The Impact of Collagenase Clostridium histolyticum Introduction on Dupuytren Treatment Patterns in the United States
The U.S. Food and Drug Administration approved the use of collagenase Clostridium histolyticum (CCH) in the United States in February 2010. This study addresses the impact of that approval on the number of Dupuytren contracture (DC) encounters and treatment patterns in the United States.
Using the Intercontinental Marketing Services Health Office-Based Medical Claims database, we identified the monthly number of DC encounters and DC procedures between January 2007 and December 2013. Collagenase Clostridium histolyticum usage data from March 2010 to December 2013 was derived from the U.S. CCH manufacturer’s data warehouse. Using the combined data, the yearly increasing trends in DC encounters and treatment volume were compared before and after the introduction of CCH. Time trends in the relative procedure frequencies were then examined. Finally, the presence of seasonal variation was tested for in each treatment type.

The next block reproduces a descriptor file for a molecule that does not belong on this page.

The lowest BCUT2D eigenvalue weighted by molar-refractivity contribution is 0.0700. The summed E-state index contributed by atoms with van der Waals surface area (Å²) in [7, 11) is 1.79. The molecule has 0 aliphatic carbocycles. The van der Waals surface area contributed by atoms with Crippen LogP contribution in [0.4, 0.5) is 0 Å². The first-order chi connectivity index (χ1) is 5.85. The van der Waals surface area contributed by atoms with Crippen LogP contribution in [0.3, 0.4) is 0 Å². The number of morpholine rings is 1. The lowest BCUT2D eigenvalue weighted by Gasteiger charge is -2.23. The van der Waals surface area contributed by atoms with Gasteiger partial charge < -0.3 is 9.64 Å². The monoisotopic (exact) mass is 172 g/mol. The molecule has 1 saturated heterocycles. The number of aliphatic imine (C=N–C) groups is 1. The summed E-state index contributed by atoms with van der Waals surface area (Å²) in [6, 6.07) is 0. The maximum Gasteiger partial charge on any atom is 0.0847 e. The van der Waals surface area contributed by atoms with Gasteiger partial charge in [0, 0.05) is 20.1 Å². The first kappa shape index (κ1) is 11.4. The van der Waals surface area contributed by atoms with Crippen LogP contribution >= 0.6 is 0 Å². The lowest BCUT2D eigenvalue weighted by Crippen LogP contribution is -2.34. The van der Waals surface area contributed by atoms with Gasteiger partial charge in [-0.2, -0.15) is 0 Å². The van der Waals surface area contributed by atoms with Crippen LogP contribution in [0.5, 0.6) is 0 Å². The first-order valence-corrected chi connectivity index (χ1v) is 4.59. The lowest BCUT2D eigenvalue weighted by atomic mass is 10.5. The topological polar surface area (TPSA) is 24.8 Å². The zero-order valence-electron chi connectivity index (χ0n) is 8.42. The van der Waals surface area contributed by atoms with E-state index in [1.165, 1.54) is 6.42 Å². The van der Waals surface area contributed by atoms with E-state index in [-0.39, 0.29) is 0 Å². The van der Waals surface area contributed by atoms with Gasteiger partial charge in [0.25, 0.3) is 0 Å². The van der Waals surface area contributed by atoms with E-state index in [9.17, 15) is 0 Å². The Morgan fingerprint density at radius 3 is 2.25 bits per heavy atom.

Dupuytren contracture encounters increased on average by 19,015 per year between 2007 and 2009, whereas between 2011 and 2013, DC encounters increased on average by 34,940 per year. In terms of absolute procedure counts, the surgery trend line began decreasing in 2010 with the release of CCH. Meanwhile, CCH continuously increased between 2010 and 2013, and needle aponeurotomy (NA) remained relatively stable. By the year 2013, minimally invasive techniques (NA and CCH) comprised 39% of all treatment, compared with only 14% in 2007. Lastly, there was a statistically significant seasonal increase in the number of surgical procedures during the wintertime but no seasonal variation in NA or CCH.
After the introduction of CCH, the number of Dupuytren encounters increased at a greater annual rate. The introduction and growth of CCH coincided with a decrease in surgery. The number of NA procedures remained steady throughout the study period. The number of open surgery cases followed a predictable seasonal variation with more procedures during the winter months, but this seasonal variation was not seen with less invasive techniques.